|Page 6 of 32:||               |
|Index||312 reviews in total|
The attempt here is to deify Jolie as the goddess of technology, war
and 'craft' through movie iconography. Plainly, the passage is through
the Indiana Jones series, and several of the James Bond installments,
including "Dr. No", "Goldfinger", "Moonraker", "A View to a Kill", and
"Tomorrow Never Dies". Note her partnering here with a 'rogue Scot'.
"Mission Impossible 2" and "Point Break" are thrown in for good
This falls flat because of the deadly dull seriousness, and the absence of any sex appeal. It amounts to a spoof in all of its manifold allusive features, yet it generates no laughs. Jolie needed to play this with a wink at the audience, but got it completely wrong.
The other missing dimension is the lack of acknowledgment that this is, at its root, a game. There's no interaction with us, no engineering of narrative to engage us within this in some way.
We get a boring procession of visual platitudes, nothing more.
This movie was very funny to me - it was so unbelievable, I just laughed the whole time. I actually rented this movie because of Gerard Butler - and enjoyed seeing him act through almost the entire movie (unlike most of the other movies that he is in). Butler did a good job in is role as Terry Sheridan, and was good as the tough guy/bad boy. Angelina Jolie wasn't too great though - actually, I didn't think that her acting was bad, just her character was hilarious to me even though I'm not sure that it was supposed to be! If ya'll are in the mood for some good laughs (mostly AT the movie, not because of it), I would recommend Lara Croft: Tomb Raider. I give this movie a 6 out of 10.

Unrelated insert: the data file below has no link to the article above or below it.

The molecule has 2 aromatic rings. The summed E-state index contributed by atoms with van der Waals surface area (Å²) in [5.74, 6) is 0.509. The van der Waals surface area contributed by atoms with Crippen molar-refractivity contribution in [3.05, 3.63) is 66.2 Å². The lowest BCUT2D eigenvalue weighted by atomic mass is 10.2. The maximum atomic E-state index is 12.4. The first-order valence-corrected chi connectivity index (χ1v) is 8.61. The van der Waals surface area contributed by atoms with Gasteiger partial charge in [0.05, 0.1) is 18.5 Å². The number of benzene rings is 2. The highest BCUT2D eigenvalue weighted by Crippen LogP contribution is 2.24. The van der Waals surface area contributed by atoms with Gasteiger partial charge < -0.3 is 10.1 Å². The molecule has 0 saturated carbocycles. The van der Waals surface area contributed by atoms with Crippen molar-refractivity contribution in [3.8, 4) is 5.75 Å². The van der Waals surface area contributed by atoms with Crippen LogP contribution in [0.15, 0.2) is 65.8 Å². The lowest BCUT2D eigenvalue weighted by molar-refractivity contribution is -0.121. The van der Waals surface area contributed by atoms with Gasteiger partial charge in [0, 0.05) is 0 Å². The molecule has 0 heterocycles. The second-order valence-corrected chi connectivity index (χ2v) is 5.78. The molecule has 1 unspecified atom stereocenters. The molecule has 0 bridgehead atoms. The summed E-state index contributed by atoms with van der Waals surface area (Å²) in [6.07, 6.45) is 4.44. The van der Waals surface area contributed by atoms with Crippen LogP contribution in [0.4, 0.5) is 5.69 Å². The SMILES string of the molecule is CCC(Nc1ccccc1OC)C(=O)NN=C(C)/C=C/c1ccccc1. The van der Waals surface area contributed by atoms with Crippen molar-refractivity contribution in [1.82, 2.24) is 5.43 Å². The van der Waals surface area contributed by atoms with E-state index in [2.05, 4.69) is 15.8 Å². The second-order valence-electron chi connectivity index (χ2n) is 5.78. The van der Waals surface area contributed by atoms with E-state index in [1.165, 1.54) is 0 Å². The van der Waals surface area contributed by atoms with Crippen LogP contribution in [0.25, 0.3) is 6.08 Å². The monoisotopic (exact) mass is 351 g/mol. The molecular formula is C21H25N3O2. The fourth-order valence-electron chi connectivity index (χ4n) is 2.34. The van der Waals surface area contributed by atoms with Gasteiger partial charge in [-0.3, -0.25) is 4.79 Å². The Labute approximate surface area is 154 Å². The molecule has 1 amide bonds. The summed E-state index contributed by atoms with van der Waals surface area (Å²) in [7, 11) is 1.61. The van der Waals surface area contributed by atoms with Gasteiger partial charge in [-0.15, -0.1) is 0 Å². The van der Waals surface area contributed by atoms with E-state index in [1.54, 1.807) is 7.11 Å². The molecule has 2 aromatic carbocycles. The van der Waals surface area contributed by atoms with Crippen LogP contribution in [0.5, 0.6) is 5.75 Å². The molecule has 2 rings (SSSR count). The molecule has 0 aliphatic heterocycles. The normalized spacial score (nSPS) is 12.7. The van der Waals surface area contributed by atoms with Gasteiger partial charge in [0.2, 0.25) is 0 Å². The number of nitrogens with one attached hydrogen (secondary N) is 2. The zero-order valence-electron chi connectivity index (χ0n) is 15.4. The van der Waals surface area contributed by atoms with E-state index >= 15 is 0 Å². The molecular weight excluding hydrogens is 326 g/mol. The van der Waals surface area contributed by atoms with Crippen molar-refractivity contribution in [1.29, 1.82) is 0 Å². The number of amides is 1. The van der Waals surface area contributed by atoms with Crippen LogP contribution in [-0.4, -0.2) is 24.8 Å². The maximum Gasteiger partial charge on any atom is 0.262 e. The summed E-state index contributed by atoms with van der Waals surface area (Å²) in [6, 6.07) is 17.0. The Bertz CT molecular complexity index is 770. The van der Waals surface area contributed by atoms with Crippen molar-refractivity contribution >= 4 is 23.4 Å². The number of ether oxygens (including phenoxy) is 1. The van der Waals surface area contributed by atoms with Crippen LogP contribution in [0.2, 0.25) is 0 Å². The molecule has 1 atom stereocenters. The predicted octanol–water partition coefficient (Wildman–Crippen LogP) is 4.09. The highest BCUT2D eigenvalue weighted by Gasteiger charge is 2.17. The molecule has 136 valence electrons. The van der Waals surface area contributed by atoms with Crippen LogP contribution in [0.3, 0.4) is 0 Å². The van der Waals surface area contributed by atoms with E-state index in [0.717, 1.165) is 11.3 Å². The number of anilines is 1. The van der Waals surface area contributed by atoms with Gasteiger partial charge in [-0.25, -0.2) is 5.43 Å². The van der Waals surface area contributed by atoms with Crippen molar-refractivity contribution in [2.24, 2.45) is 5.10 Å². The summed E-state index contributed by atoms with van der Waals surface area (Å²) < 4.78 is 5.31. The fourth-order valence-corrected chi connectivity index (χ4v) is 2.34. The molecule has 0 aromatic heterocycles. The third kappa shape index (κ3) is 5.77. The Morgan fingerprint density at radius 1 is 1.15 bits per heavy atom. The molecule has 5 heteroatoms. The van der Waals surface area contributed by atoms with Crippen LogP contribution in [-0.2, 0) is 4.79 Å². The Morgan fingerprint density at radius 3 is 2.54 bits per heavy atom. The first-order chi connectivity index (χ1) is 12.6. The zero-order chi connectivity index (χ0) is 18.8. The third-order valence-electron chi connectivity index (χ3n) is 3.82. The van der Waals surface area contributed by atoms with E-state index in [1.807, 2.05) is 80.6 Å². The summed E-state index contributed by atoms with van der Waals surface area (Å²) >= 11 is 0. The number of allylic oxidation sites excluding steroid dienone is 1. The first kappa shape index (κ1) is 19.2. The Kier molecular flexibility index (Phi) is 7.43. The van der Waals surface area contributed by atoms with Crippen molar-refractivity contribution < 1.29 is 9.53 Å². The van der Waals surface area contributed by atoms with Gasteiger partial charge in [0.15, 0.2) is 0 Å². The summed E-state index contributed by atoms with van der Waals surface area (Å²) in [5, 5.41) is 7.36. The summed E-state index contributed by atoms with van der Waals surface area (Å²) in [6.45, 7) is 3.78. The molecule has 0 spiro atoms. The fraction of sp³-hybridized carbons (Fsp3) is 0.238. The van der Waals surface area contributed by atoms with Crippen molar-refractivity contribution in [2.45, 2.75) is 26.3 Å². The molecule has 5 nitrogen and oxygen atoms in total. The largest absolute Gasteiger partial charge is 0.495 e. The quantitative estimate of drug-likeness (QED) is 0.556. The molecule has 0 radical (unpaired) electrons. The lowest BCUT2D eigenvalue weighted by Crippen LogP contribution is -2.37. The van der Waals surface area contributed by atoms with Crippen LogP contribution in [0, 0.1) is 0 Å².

A fan of the games... Yes (until Angel of Darkness).
A fan of the first movie in the series... Yes (it was OK).
A fan of this movie............. Not really.
Something was missing from the film. It was in the main a re-hash of the original movie but then again aren't most James Bond movies. So that cannot be held against it.
It didn't give any intriguing back story, similar to lots of action sequels. Again that is not the fault of the movie but of the viewing public that want to pay to see more of the same, just bigger and brasher than before.
What was missing was something to hold the interest. While the action sequences were progressing I have to say I was watching and enjoying the movie. The rest of the time however I was just passing time until the next fight.
I wasn't grabbed by the film and hope beyond hope, that if they do another movie they try to do something fresh and refreshing with it.
OK so I could just about stand the first film Lara Croft Tomb Raider,
Although that film was so far fetched and ridiculous that even fans of
007 would find it un-realistic but it seems that this sequel goes even
further to the realm of unrealism it portrays scene so unbelievable
that a two year old child would be stroking their chin. See the way
"Lara" escapes from the underwater city for proof of this.
The Story as such isn't really so bad, it seems to me to be a case of good idea poor execution and some OTT scenes don't help at all. Otherwise I found this film to be a reasonable action film maybe the middle of the film is a little dull but the opening and esp. the closing scenes are done to provide a reasonable amount of interest and if your a fan of either Angelina or Tomb Raider you will most likely enjoy if not love this film probably worth renting but don't pay large amounts of cash to own this one though.